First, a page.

How to Write a Good SWOT Analysis
A successfully conducted SWOT involves identifying the following:
• The things an organisation does particularly well (strengths) or badly (weaknesses) at present;
• The factors that in the future may give the organisation potential to grow and increase its profits (opportunities) or may make its position weaker (threats). Opportunities and threats normally arise from changes in the environment, but sometimes have their origin inside the organisation – for example, if key machinery or people, functioning very effectively at present, are likely to break down or retire in a few years’ time, that is a threat.
It is important to bear in mind what a SWOT is for. It is intended to summarise a strategic situation, with a view to deciding what the organisation should do next. A SWOT analysis should contain sufficient information for any reader to be able to see why a particular issue counts as a strength, weakness, opportunity or threat, and what the implications are for the firm that you are analysing.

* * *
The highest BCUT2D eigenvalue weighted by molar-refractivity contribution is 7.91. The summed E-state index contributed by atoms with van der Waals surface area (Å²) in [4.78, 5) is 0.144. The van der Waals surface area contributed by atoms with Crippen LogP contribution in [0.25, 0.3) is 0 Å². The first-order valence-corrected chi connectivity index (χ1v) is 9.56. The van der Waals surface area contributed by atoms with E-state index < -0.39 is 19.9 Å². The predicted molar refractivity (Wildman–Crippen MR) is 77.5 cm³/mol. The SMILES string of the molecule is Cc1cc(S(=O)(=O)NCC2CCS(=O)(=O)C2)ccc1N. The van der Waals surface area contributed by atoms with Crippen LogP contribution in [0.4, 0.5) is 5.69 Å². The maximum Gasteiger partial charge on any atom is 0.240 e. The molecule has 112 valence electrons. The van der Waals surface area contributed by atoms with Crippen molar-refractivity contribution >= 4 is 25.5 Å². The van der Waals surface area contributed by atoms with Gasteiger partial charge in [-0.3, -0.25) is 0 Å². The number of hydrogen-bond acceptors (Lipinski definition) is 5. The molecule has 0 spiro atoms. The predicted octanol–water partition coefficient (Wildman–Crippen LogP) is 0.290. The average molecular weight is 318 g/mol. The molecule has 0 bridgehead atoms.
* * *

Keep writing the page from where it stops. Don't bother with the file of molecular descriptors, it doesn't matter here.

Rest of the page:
For the same reason, there is no room for equivocation in a SWOT analysis – a factor can be a strength or a weakness, but not both. For example, a firm’s IT system may provide good management reports but poor production control information. It is pointless to put this down as both a strength and a weakness that partially cancel each other out, since manager have only two choices: either they upgrade the system or they do not (Mintzberg, 1990). This means that you need to come to definite answer to the question: On balance, is the IT system a strength or a weakness? Perhaps the lack of good production information is important, in which case the system needs to be upgraded. Perhaps it is vital to maintain the flow of management information, in which case the system should not be touched (Thompson, 2002). SWOT analysis aims to differentiate factors from being bad or good for the company’s performance. In a SWOT analysis, the...